In a bid to boost sales, fast feeders are hawking all manner of menus for the wee hours, midmornings and early afternoons. Chick-fil-A has gone so far as to invent an eating time dubbed "linner" (the time between lunch and dinner). Notably, in sharp contrast to the products marketed for traditional mealtimes, which seem to be getting marginally more healthful, items on these alternate menus are more likely to tip the scales.
"You're seeing 'craveability,' and it's not healthy items that are going to satisfy those impulses," said Darren Tristano, exec VP of Technomic. When revelers are "out late at night drinking, their health concerns get thrown by the wayside."
Michael Polydoroff, director-sales promotion and licensing at Denny's, long a late-night hangout, said that although his chain has been in the segment for 55 years, he has begun to notice "erosion" in sales from the quick-service category. While the competition in late night has been building for five or six years, Mr. Polydoroff said his brand was incited to act when fast feeders began diverting marketing dollars to late night.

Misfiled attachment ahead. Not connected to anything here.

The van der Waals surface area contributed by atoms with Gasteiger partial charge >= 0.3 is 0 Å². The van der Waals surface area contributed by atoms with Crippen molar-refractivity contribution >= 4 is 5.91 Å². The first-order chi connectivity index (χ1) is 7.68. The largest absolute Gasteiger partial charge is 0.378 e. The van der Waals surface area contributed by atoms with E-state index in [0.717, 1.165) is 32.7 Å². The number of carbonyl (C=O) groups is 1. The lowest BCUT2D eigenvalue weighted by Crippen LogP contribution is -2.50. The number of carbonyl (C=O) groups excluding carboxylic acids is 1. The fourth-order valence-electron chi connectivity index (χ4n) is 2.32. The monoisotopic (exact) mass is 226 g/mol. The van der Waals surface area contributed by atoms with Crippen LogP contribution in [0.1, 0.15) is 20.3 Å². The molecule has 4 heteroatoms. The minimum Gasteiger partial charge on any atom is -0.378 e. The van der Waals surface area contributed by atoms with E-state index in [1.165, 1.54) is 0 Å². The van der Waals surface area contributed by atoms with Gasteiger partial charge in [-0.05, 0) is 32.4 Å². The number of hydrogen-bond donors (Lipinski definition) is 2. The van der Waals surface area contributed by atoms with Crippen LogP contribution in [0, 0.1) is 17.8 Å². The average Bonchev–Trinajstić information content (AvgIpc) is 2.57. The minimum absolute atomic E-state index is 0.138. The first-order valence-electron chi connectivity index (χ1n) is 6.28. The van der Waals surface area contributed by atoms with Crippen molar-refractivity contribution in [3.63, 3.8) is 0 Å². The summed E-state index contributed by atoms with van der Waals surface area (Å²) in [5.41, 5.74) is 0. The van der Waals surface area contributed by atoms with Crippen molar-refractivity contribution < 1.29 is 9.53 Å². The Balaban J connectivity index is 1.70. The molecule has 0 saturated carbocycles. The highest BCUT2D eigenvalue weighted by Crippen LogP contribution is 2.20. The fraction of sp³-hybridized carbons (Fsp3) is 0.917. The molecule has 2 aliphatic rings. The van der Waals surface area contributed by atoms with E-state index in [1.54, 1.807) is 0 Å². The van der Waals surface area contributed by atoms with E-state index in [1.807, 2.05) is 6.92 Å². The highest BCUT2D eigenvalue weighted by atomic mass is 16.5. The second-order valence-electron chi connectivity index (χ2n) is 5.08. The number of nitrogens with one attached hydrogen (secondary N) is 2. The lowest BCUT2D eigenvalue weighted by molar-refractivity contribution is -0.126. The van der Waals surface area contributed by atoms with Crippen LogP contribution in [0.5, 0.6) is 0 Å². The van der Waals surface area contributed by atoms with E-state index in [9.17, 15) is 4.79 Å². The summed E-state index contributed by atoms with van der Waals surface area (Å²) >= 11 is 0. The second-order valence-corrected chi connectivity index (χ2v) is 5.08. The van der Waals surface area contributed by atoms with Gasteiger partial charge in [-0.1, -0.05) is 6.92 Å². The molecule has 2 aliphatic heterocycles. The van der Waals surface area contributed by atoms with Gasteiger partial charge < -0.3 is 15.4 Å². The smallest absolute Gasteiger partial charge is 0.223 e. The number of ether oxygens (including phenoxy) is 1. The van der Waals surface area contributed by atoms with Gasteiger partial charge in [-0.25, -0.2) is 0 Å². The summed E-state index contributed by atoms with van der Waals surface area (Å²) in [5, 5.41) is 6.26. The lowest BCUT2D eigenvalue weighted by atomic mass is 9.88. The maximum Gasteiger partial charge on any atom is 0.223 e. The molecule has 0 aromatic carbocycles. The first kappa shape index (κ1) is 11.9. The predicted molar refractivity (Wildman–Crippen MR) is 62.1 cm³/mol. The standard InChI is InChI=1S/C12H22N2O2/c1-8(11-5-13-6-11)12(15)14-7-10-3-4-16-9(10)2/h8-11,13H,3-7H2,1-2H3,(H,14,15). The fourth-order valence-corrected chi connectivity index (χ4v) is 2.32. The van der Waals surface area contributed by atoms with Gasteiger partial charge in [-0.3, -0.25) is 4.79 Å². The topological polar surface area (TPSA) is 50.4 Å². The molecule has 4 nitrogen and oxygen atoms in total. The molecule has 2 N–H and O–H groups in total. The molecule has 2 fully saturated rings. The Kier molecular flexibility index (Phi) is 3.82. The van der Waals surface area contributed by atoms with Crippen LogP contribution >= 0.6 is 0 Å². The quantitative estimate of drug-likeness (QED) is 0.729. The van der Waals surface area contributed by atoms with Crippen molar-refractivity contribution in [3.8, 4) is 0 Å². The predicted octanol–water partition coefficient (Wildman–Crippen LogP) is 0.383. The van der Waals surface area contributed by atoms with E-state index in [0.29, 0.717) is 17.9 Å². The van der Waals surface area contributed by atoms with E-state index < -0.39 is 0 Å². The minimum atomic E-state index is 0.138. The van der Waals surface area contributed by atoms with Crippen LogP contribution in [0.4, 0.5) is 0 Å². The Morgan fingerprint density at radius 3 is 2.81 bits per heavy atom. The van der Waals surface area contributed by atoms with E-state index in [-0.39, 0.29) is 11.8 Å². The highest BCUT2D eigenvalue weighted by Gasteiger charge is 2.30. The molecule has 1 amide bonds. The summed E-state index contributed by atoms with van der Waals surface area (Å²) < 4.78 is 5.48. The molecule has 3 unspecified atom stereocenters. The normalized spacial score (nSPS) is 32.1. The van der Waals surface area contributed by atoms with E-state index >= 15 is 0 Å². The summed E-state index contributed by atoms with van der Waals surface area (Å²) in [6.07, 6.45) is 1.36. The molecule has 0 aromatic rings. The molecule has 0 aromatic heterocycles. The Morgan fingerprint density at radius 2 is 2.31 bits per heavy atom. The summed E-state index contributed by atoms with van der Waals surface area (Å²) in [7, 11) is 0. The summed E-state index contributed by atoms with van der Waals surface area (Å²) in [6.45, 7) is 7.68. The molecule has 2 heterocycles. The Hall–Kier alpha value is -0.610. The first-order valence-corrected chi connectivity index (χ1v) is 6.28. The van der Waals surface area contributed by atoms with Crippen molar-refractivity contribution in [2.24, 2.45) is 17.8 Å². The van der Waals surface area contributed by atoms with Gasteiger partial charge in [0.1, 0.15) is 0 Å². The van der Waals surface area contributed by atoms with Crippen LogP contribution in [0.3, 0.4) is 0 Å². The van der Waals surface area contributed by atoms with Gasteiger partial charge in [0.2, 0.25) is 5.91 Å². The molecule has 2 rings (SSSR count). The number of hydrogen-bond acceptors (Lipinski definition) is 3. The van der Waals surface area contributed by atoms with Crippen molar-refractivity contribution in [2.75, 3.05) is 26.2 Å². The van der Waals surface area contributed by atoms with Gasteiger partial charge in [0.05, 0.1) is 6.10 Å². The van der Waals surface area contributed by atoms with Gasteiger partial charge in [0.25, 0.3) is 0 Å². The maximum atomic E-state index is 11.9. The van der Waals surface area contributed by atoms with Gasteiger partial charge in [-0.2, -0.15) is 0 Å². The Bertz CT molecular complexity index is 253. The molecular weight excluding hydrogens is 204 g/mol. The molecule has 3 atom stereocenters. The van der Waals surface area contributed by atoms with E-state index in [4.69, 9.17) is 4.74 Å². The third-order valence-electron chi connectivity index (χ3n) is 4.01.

He knows his chain will lose out on the value proposition, so Denny's is pitching a way to keep the party going. The chain, which Mr. Polydoroff said makes "no apologies" for catering to inebriated diners, invited some of them to test kitchens late at night to sample "craveable" dishes. The result is a menu meant to stave off a hangover: kettle chips smothered in cheese and sausage, then sprinkled with onions and peppers; mini barbecue cheeseburgers with crispy onions and onion rings; and cinnamon-sugar chips drenched in fruit toppings, hot fudge, white-chocolate chips and whipped cream.
Here are some other chains' off-the-mealtime grid offerings.